“Who has access to the story? Who benefits from hearing the story being told?” Alkhateeb asked. “Everyone here, including me, has privilege in some way. The question is, what are you doing with that privilege? And that’s a question I ask myself every time I’m sculpting a story.”

Hollywood Panelists at RespectAbility's summit smiling together in front of a podium with RespectAbility's logo on it, a screen, and an American flag

Top row (L-R): Jonathan Murray, Nasreen Alkhateeb, Lauren Appelbaum and Teresa Hammond. Second Row: Candace Cable. Credit: Stereo Vision Photography

Recently, Alkhateeb finished a film about a blind, gay Jewish boy and his first crush. She said that she chose to be involved with this film, not because it involved a marginalized character, but because it depicted a universal dilemma as a truly universal dilemma. This narrative tells a story that everyone can relate to, and she wanted to be involved in “normalizing those stories.”

“We don’t need to have a long-winded backstory about the character,” she proclaimed. “It’s just a character. It’s just a person, just like everyone else.”

When asked what advice she would give to leaders in Hollywood, Alkhateeb said they should look at the content they are producing and who is producing it. She recommends telling stories from different perspectives to help tap into new audiences and add value that only a new perspective can bring.

Alkhateeb is a recent alumna of RespectAbility’s Summer Lab for Entertainment Professionals in Los Angeles. The program, which completed in July, involved a variety of Hollywood professionals, including newcomers and seasoned professionals. The goal of the program was to build the talent pipeline of professionals with disabilities working behind the camera in the media industry.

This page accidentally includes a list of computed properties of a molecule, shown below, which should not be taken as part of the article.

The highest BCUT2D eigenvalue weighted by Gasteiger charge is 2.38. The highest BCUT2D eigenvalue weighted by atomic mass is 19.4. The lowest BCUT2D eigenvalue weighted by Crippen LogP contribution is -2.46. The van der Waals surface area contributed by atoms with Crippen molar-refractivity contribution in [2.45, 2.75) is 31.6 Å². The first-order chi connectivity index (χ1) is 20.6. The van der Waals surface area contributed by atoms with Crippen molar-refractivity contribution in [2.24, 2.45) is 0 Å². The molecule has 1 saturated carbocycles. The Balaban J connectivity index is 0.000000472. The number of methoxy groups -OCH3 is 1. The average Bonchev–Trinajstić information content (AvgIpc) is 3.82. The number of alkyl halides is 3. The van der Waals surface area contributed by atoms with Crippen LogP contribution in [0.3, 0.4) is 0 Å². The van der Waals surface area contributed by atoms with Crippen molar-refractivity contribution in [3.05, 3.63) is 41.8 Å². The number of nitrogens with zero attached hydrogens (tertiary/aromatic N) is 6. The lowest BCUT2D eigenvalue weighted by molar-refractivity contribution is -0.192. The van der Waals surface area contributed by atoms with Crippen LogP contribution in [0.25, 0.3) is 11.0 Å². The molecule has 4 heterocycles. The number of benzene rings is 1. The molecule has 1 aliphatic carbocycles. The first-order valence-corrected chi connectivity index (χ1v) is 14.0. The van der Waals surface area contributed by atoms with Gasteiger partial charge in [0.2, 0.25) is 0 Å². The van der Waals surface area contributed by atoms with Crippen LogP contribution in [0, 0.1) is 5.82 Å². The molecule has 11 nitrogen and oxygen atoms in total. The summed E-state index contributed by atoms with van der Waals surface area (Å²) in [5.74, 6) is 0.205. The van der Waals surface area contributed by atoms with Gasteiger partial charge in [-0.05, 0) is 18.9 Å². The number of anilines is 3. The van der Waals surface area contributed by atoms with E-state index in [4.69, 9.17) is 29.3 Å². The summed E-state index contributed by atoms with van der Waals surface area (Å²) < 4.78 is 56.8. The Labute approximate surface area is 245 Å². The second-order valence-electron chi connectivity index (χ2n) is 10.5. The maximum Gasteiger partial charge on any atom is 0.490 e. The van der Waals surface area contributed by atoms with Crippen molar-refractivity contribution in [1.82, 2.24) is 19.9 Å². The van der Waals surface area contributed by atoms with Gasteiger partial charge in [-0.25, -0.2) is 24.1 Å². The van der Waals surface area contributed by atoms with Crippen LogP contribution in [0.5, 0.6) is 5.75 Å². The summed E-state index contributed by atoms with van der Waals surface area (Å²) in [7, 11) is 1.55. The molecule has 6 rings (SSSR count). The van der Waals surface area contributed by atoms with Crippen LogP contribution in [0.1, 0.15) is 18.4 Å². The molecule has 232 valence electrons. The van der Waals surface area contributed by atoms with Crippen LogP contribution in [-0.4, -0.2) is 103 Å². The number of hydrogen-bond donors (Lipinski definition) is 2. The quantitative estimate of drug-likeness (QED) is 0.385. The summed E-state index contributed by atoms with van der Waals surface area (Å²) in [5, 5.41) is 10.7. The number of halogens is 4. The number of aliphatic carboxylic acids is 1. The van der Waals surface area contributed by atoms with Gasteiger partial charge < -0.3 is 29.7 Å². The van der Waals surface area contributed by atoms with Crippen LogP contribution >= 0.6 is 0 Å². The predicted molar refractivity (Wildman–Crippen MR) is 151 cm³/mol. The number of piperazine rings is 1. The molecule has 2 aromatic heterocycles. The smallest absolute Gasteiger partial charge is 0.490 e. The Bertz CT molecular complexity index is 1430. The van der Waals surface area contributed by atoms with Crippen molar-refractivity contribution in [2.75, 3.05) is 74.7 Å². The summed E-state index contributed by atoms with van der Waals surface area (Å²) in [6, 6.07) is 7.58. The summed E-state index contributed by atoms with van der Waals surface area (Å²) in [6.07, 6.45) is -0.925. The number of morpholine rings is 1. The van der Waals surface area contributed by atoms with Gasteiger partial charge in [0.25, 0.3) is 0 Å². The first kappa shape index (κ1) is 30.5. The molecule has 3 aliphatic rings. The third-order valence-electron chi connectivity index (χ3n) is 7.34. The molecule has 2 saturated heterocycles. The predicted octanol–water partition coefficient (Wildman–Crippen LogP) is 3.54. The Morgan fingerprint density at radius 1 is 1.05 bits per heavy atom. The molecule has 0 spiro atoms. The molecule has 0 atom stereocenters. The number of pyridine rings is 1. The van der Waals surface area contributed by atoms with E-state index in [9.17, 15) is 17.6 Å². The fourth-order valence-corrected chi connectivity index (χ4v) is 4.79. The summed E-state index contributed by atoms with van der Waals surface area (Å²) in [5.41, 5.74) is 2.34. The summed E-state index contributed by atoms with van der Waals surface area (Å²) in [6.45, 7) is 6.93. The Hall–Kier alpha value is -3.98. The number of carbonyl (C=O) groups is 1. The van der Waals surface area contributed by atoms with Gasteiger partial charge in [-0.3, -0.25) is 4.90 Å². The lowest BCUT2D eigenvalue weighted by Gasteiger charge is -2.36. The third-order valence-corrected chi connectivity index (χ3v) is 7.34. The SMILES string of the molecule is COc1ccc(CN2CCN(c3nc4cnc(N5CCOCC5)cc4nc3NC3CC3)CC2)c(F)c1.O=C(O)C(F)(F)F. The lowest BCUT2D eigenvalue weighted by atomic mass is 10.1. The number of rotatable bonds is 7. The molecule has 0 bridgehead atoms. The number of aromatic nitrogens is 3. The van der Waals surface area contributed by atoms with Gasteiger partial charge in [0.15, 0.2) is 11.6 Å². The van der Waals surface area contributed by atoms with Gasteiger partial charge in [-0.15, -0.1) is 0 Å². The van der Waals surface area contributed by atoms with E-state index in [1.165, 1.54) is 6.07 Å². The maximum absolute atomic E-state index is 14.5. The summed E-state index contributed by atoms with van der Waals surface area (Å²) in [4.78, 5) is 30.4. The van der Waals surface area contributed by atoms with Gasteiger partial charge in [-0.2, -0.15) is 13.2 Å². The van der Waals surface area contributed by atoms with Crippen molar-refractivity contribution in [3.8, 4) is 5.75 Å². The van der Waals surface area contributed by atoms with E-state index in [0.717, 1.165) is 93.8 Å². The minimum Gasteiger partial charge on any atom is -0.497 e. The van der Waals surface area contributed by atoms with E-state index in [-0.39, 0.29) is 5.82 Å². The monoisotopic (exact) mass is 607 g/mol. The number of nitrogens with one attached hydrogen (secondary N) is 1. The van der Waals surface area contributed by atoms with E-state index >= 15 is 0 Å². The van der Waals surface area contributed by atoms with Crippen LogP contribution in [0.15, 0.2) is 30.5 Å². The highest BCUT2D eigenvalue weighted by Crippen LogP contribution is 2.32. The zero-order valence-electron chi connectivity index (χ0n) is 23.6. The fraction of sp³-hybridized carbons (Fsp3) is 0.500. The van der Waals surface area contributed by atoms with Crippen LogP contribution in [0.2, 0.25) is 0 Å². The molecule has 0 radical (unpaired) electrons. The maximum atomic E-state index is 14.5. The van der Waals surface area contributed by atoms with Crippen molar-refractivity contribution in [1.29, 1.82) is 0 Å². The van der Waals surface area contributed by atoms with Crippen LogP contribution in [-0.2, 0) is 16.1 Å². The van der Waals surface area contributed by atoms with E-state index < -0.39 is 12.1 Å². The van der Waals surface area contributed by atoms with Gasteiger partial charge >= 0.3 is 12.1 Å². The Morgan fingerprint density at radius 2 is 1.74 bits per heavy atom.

Jonathan Murray, who created The Real World in the 1990s, discussed how it has shaped both reality television and disability representation. Recently, both The Real World Mexico and The Real World Thailand have featured people with disabilities.

In the top 900 films, only 2.7 percent of speaking characters have a disability, Murray said, and most of those characters are not portrayed by actors with disabilities. One film combatting this statistic is The Peanut Butter Falcon, in theaters everywhere on August 23. Filmmakers Michael Schwartz and Tyler Nilsen addressed attendees via video message and encouraged them to attending a screening when it comes to their location.

Centered on a marginalized character – Zak (Zack Gottsagen), who has Down syndrome – this film normalizes Zak and his journey precisely because it is presented as a universal dilemma. Zak wants what many others his age want – a chance at pursuing his dreams and independence.

“If we want to change the way people with disabilities think about themselves, we need great representation in film and television. They need to see themselves,” Murray concluded. “And if we want to change the way others see people with disabilities…we need to make that change so that people with disabilities are seen doing everything anyone else does.”

Meet the Author

Jolie Carr

Jolie Carr is a senior at Samford University in Birmingham, where she is President of TEDxSamfordU, an organization that hosts TED talk-style events. She is also the VP of community relations for Samford’s chapter of the women’s fraternity Delta Delta Delta.